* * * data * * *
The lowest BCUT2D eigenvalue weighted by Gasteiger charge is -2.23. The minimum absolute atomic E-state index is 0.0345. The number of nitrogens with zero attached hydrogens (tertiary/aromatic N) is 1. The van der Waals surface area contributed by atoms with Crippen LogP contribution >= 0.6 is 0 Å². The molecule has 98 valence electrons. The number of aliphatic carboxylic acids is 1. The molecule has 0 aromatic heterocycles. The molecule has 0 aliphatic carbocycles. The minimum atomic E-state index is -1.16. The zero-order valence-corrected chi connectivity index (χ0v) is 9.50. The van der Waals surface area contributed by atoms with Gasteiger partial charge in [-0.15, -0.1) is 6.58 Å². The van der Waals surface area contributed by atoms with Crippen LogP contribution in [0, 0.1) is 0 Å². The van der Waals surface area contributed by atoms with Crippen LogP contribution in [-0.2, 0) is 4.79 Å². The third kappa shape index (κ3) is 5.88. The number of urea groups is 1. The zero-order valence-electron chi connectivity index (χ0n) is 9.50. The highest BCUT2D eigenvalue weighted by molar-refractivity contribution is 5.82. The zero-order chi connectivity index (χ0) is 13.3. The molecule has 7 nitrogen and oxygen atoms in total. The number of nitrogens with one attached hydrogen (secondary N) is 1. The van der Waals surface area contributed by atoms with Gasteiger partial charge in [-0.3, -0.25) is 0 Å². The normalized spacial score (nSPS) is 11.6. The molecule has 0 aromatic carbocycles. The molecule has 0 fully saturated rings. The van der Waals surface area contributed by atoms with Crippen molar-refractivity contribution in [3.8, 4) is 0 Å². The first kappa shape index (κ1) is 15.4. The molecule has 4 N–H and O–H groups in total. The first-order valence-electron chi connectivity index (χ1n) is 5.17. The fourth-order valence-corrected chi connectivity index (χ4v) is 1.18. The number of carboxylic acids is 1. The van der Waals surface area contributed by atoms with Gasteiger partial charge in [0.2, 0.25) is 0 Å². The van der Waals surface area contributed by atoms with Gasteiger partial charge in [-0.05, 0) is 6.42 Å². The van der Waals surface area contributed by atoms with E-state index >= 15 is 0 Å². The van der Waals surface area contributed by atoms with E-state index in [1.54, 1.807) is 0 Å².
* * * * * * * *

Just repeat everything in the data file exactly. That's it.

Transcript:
The lowest BCUT2D eigenvalue weighted by Gasteiger charge is -2.23. The minimum absolute atomic E-state index is 0.0345. The number of nitrogens with zero attached hydrogens (tertiary/aromatic N) is 1. The van der Waals surface area contributed by atoms with Crippen LogP contribution >= 0.6 is 0 Å². The molecule has 98 valence electrons. The number of aliphatic carboxylic acids is 1. The molecule has 0 aromatic heterocycles. The molecule has 0 aliphatic carbocycles. The minimum atomic E-state index is -1.16. The zero-order valence-corrected chi connectivity index (χ0v) is 9.50. The van der Waals surface area contributed by atoms with Gasteiger partial charge in [-0.15, -0.1) is 6.58 Å². The van der Waals surface area contributed by atoms with Crippen LogP contribution in [0, 0.1) is 0 Å². The van der Waals surface area contributed by atoms with Crippen LogP contribution in [-0.2, 0) is 4.79 Å². The third kappa shape index (κ3) is 5.88. The number of urea groups is 1. The zero-order valence-electron chi connectivity index (χ0n) is 9.50. The highest BCUT2D eigenvalue weighted by molar-refractivity contribution is 5.82. The zero-order chi connectivity index (χ0) is 13.3. The molecule has 7 nitrogen and oxygen atoms in total. The number of nitrogens with one attached hydrogen (secondary N) is 1. The van der Waals surface area contributed by atoms with Gasteiger partial charge in [-0.3, -0.25) is 0 Å². The normalized spacial score (nSPS) is 11.6. The molecule has 0 aromatic carbocycles. The molecule has 0 fully saturated rings. The van der Waals surface area contributed by atoms with Crippen molar-refractivity contribution in [3.8, 4) is 0 Å². The first kappa shape index (κ1) is 15.4. The molecule has 4 N–H and O–H groups in total. The first-order valence-electron chi connectivity index (χ1n) is 5.17. The fourth-order valence-corrected chi connectivity index (χ4v) is 1.18. The number of carboxylic acids is 1. The van der Waals surface area contributed by atoms with Gasteiger partial charge in [0.2, 0.25) is 0 Å². The van der Waals surface area contributed by atoms with Gasteiger partial charge in [-0.05, 0) is 6.42 Å². The van der Waals surface area contributed by atoms with E-state index >= 15 is 0 Å². The van der Waals surface area contributed by atoms with E-state index in [1.54, 1.807) is 0 Å².